Cultivated Days | Consider the cook
post-template-default,single,single-post,postid-18435,single-format-standard,ajax_fade,page_not_loaded,,qode-title-hidden,qode-child-theme-ver-1.0.0,qode-theme-ver-16.7,qode-theme-bridge,disabled_footer_top,wpb-js-composer js-comp-ver-5.5.2,vc_responsive

Consider the cook

If you have ever been to a shrine in Japan you have likely seen komainu, two lion-like figures carved in stone. One, with its mouth open utters a, the first letter of the Sanskrit alphabet, while the other, with mouth closed, utters the final letter um. Their voices come together in the word aum (om) a sacred syllable that resonates with a universal energy that feeds us all.

So too the craftsman and the cook harmonize, animating tableware both masterfully made and masterfully used. When each works with care and consideration, and when neither overworks their dish, vessels come alive. When the craftsman says a and the cook says um, we at the table are blessed.

The second time I ever met Hanako, we ran into each other at a lawn concert in my tiny hometown in Vermont. It was my 24th birthday. Soon thereafter she invited me to a dinner party and gifted me a delicate almond shaped bowl glazed in gray with a silver stripe running down the center. I was struck first by its delicate beauty, its rim tracing a perfect teardrop. Its simplicity spoke to me, soft and noble. I had never seen a handmade bowl with walls so thin and I asked how she made the stripe down the center. “It’s an ancient Japanese secret,” she said. I was inclined to believe her though a mischievous smile implied otherwise.

When I moved to Japan I finally understood the origin of that bowl, its form, its balance, its structure, and why she alone could make such a thing. Hanako grew up eating from exquisite food made and presented with particular care by her mother Kuniko, in dishes made by her father, Takashi. She witnessed a special harmony at the table daily. It’s an upbringing that gave her a deep and visceral sense for the craft itself but perhaps more importantly, respect for its role at the table.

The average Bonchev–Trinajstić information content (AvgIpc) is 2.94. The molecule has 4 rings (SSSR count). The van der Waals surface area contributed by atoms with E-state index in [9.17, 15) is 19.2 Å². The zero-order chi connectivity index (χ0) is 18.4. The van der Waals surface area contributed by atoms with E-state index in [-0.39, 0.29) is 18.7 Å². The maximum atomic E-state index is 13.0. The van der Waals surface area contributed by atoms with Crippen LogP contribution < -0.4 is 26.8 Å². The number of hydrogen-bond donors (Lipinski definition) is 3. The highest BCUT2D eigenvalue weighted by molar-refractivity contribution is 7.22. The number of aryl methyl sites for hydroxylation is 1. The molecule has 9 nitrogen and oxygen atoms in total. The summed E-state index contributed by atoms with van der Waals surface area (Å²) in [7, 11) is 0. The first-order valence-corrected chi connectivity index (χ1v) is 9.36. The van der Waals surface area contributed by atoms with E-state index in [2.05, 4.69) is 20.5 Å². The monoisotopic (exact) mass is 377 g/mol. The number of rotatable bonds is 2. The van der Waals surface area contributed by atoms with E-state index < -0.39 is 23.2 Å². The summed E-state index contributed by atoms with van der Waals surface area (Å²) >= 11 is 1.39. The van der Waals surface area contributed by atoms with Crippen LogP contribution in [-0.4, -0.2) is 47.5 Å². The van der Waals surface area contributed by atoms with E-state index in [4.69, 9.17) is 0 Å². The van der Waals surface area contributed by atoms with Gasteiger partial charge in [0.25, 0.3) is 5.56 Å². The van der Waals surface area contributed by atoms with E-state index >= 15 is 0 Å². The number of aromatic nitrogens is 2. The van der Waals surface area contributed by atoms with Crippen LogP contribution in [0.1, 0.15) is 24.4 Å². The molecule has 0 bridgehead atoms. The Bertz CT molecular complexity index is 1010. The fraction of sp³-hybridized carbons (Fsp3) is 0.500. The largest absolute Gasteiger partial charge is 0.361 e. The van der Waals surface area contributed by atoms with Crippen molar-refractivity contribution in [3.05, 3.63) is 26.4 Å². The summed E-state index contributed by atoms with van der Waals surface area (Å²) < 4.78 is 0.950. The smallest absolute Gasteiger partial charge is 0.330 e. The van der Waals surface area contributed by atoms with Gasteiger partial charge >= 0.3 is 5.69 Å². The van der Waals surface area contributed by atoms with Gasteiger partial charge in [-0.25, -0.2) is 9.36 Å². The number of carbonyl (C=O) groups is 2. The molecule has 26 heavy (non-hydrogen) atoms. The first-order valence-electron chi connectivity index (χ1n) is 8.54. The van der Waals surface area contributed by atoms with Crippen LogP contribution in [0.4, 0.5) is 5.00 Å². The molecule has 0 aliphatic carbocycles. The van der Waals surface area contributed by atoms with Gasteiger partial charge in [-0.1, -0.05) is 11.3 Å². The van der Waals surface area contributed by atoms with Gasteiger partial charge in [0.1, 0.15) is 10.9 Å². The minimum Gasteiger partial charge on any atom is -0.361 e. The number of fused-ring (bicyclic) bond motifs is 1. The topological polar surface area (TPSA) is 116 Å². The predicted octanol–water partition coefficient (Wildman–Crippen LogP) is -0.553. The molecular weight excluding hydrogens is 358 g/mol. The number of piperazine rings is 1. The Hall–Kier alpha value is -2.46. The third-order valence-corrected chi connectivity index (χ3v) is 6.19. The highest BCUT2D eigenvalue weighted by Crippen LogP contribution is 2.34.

Long before she ever decided to pursue pottery, Hanako fled Japan for a more autonomous life in the States. She would return years later to train with her father in a rigorous and technical tradition that goes back centuries. She is at heart both a traditionalist and a rebel and it’s only natural that her work presents this intriguing duality. And naturally two aesthetic veins, one Japanese and the other Western, run through her forms. It  is the key trait that makes her work appealing to audiences both in Japan and the States. Whether looking from the West or the East, one finds in her work both the familiar and the foreign. And from any perspective, one sees in it a maker who always considers the cook.

From the heart of Japan straight to your inbox!
  • lisa lindblad
    Posted at 12:56h, 01 June

    just beautiful Prairie. xLisa

    • Prairie
      Posted at 22:05h, 01 June

      Thank you Lisa! Not sure our paths will cross but looking forward to knowing you are in the country soon!

  • Mora Chartrand
    Posted at 13:11h, 01 June

    Touching in so many ways. And calming so that by the end of the article I found myself relaxed, as if transitioning from a meditative state to one revived and ready for the day. Thank you and all the best from Portland OR.

    • Prairie
      Posted at 22:06h, 01 June

      Mora, thank you. Writing this one felt like a little meditation as well.

  • Tanya mcallin
    Posted at 13:19h, 01 June

    I agree with Mora. I am Helsinki on my way to Savonlinna in Finland and having just read your piece I feel calm and centred amongst the grim reality of an international Airport. Thank you both.

    • Prairie
      Posted at 22:07h, 01 June

      Tanya, I hope you have arrived safely in Finland. I know that “grim reality” of which you speak and am glad I could offer a little respite~

  • Elizabeth Andoh
    Posted at 14:36h, 01 June

    MONOHANAKO mame-zara (small bowls and plates) beg to be filled with tasty tidbits. Tonight, one of Hanako’s ruffle-edged vessels inspired me to rescue wilting sweet red peppers from the back of my veggie bin. Skillet-searing them to make spicy kimpira, my marginal kitchen scraps were transformed to center-stage status.

    • Prairie
      Posted at 22:11h, 01 June

      Elizabeth, your descriptions of cooking are always mouth-watering!

  • Tomo
    Posted at 15:55h, 01 June

    Dear P-ko chan. Thank you for another beautiful story and this piece touched me and remind my first trip to meet you in Vermont and your pasta dish….. Love from NYC.

    • Prairie
      Posted at 22:10h, 01 June

      Love right back to you too, Tomo – next time, Karatsu!